Evidence in education: linking research and policy
- ISSN: 15375781
- ISBN: 9789264033665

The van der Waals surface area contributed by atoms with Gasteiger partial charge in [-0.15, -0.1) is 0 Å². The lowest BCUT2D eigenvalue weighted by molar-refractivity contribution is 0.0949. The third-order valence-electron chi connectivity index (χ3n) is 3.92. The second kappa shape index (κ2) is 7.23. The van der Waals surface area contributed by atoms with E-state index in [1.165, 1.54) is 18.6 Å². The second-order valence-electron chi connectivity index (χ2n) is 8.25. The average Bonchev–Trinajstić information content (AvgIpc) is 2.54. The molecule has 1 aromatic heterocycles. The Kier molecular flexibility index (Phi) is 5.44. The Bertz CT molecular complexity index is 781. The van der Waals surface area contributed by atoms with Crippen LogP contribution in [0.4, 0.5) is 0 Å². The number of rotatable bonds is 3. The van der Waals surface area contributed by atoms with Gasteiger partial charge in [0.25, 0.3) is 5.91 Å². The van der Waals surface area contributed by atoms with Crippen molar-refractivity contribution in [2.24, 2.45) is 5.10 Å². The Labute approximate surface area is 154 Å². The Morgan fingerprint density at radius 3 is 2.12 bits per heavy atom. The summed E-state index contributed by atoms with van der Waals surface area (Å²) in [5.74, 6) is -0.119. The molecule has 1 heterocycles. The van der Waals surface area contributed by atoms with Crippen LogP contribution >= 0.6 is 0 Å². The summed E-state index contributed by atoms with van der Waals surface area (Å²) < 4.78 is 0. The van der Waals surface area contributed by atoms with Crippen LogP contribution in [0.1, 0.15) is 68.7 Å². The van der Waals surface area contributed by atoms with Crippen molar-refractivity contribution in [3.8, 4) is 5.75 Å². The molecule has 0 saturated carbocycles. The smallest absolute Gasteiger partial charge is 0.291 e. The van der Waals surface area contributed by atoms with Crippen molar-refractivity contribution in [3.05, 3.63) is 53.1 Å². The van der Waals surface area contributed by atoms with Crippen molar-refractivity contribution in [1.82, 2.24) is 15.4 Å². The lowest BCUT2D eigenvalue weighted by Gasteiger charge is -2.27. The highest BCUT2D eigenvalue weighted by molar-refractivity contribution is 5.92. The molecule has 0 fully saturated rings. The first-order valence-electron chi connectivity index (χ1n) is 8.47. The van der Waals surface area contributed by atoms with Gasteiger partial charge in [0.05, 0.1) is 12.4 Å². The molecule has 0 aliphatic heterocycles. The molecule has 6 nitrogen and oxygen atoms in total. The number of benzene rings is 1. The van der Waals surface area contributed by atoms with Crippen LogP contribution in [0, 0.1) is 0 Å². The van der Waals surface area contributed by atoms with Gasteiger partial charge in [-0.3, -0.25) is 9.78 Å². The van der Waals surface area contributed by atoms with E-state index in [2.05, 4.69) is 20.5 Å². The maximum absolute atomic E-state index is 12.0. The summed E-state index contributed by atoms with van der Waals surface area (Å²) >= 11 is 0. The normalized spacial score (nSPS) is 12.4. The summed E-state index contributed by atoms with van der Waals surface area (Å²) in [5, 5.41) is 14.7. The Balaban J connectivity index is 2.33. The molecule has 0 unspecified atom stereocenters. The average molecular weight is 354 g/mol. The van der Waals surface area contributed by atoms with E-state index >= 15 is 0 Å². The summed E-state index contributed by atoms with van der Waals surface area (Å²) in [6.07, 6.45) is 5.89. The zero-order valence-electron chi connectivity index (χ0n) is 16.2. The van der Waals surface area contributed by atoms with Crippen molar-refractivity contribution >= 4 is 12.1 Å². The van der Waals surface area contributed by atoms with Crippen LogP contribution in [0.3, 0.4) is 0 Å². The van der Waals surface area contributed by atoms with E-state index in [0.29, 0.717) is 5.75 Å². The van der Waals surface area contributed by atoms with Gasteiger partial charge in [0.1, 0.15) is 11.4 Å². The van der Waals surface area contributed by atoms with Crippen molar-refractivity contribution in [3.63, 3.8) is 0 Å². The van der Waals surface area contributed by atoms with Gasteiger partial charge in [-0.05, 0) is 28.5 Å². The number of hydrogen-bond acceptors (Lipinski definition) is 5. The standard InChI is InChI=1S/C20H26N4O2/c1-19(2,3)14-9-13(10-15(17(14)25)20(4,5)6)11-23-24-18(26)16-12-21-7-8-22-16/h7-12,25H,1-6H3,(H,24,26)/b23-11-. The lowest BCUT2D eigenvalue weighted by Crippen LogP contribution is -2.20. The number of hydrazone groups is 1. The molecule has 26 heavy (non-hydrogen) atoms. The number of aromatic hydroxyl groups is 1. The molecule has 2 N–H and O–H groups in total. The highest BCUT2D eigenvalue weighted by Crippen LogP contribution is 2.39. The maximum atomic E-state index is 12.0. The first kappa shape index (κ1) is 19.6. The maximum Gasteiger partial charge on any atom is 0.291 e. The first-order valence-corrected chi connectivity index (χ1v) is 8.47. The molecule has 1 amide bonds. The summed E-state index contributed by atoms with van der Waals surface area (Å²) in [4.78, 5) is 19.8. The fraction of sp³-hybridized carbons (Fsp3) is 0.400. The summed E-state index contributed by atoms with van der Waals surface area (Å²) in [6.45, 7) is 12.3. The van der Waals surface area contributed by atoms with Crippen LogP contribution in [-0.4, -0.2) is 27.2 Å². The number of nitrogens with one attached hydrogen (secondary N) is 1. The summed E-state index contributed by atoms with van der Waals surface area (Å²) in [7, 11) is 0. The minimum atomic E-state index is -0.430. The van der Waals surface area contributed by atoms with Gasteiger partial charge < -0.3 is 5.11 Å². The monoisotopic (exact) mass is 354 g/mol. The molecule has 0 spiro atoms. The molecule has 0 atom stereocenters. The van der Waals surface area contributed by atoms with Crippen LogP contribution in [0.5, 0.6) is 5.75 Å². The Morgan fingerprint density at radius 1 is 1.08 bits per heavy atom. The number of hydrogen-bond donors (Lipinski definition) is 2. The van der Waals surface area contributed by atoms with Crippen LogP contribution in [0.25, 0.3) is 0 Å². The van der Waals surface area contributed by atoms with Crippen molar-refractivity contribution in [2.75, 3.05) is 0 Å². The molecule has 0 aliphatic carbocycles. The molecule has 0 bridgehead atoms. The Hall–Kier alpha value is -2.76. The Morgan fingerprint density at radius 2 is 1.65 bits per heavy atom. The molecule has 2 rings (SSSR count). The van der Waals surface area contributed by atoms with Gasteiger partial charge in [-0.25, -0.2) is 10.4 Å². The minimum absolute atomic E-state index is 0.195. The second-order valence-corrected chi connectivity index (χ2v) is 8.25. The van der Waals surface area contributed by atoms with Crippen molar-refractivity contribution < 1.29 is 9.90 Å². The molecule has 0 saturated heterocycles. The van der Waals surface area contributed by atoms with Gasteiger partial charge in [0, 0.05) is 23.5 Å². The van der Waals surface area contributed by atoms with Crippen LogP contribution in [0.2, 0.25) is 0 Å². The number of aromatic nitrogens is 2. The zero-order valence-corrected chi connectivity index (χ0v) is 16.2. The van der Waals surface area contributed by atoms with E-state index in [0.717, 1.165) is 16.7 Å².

Executive Summary There is increasing pressure across OECD countries for greater accountability and effectiveness in education policies and systems. Still, available information often does not provide the elements necessary for decision-making, either because the rigorous research relevant to policy needs has not been conducted, or the research that is available does not suggest a single course of action. Evidence in Education: Linking Research and Policy explores the issues underlying the use of evidence in educational policy-making. It discusses what constitutes evidence for research in education, how that evidence can best be utilised, and possible solutions to challenges observed by participating countries. Research is playing a newly important role for evidence-informed policy but what counts as evidence? The OECD Secretariat analysis argues that the recent re-emergence of this issue is due to a number of key factors, including: a greater concern with student achievement outcomes; a related explosion of available evidence due to a greater emphasis on testing and assessment; more explicit and vocal dissatisfaction with education systems, nationally and locally; increased access to information via the Internet and other technologies; and resulting changes in policy decision-making. These are accentuated by broader issues to do with the perceived legitimacy of policy-making in general. At the same time, there has been a shift across most OECD countries to de-centralise decision-making in education, giving more responsibility and mandating to local authorities. Given greater information, less quality control, a more informed public, and a greater diversity of policy makers, the role of research for evidence-informed policy becomes newly important. Part One also contains the contribution of two well-respected methodologists, Tom Cook from Northwestern University (United States) and Stephen Gorard from University of York (United Kingdom), who look at the need for quality research and the appropriate methodology in education research. This issue is tackled in the form of a dialogue in which each author first states his position in terms of the key concerns for education research methodology, and then exchange on what counts and should count as evidence. Cook and Gorard concur that experimental designs, and especially that of randomised control trials, should be given a stronger role, though they differ on their 10 EXECUTIVE SUMMARY EVIDENCE IN EDUCATION: LINKING RESEARCH AND POLICY ISBN-978-92-64-03366-5 OECD 2007 exact place in the range of research instruments. For policy-making, is it a question of using the best available evidence, or should only the best evidence be used (which would imply that evidence that does not meet the gold standard could not be used)? Brokerage agencies are key stakeholders in linking research and policy Part Two looks at linking research to policy and the interface between communities of stakeholders. In doing so it provides a series of studies of existing and newly formed brokerage agencies. Chronologically they range from EPPI-Centre in the United Kingdom (formed in 1993) to the Knowledge Chamber of the Netherlands and the Danish Knowledge Clearinghouse, which were created as a result of the OECD/CERI workshop series that provided the basis for this publication. The brokerage agencies are also distinguished in their goals and means, with New Zealands Best Evidence Synthesis Programme providing an example of a brokerage programme embedded within the Ministry whereas the Canadian Council on Learning, although also federally funded, is separate from the provincial Ministries. The United States What Works Clearinghouse works in collaboration with a number of other institutes and subcontractors, and also conducts consumer surveys and questionnaires to ensure that the service it provides is meeting the demands of the users (researchers, practitioners, policy makers, etc). As part of the continuing effort to draw parallels between education and other subject areas and learn from relevant experience, Part Two also provides an example from the field of Social Care in the form of the United Kingdoms Social Care Institute for Excellence (www.scie.org.uk). From this contribution we can observe both the similarities of experience, goals, and efforts of a brokerage agency in this domain, as well as some shared challenges. Implementing evidence-informed policy research: promising examples of national programmes Several examples from the field, drawn from a number of different countries (Canada, Finland, Singapore, United Kingdom) are presented in Part Three. Canadas contribution looks at the launch of the National Childrens Agenda, which focused on the long-term vision of fostering good Canadians by aiming for lifelong learners, productive workers, nurturing parents, and engaged citizens. Life as Learning (Finland) was set up as a national research programme aimed at encouraging the development of a research culture to support interdisciplinary and international research projects. The contribution from Singapore is unique in that it is a non-OECD country with an unparalleled set of funding and research opportunities, including a strong database with data on the entire student population. Lastly the United Kingdoms Teaching and Learning Research Programme (TLRP) is an immensely complex initiative with assured medium-term funding (2000-2011) that aspires to improve the quality of education research in the United Kingdom as well as contributing new knowledge. All of the contributions allow us a close look at the quality of the relationships between the primary stakeholders as well as how the project bridges the gap between the EXECUTIVE SUMMARY 11 EVIDENCE IN EDUCATION: LINKING RESEARCH AND POLICY ISBN-978-92-64-03366-5 OECD 2007 evidence they can provide and the needs of the policy maker. This section thus serves as both a set of concrete examples interesting in their own right and as a way to observe the various theoretical issues discussed in this volume in practice. Similarly to Part Two, it includes an example from outside the Education field, in this case a programme governed by the Department of Human Resources and Social Development (Canada). Politicians perspectives The evidence-based policy research debate has to large extent been focused on policy makers and researchers as the major players. In Part Four we hear the voice of the politician, charged with making decisions and evaluating the best way forward for the education system in their jurisdiction. Johnny Nilsson, the former Secretary of State for Education in Sweden, speaks of the experience of the past and some of the limitations and concerns of the politician in a period without the current emphasis on evidence-based policy. We hear also of the serious weight that has been placed on this process in the Netherlands, and how and why this work was so important to the Minister of Education, Science, and Culture, Maria van der Hoeven. The Netherlands has a number of initiatives that have followed from the OECD/CERI work and are looking to the future. Jane Davidson of Wales uses her experience as the longest serving education minister in the United Kingdom to discuss the role of evidence in policy-making and the struggle she has engaged in to bring it to the forefront of the policy-making process. Finally we have a unique case study from Poland, which has recently brought together current and former Ministers and decision-makers in an on-going effort to raise the priority and profile of education research in policy-making in that country. Jerzy Wisniewski, former senior civil servant and CERI Governing Board member, contributes the challenges and aspirations of a country that is just beginning to focus on these issues. Evidence in Education: Linking Research and Policy brings together international experts on evidence-informed policy in education from OECD countries. The report looks at the issues facing educational policy makers, researchers, and stakeholders teachers, media, parents in using evidence to best effect. It focuses on the challenge of effective brokering between policy makers and researchers, offers examples of policy-relevant research from Canada, Finland, Singapore, and the United Kingdom, and presents politicians perspectives. This book provides a fresh angle on key issues facing policy makers, researchers, and school leaders today.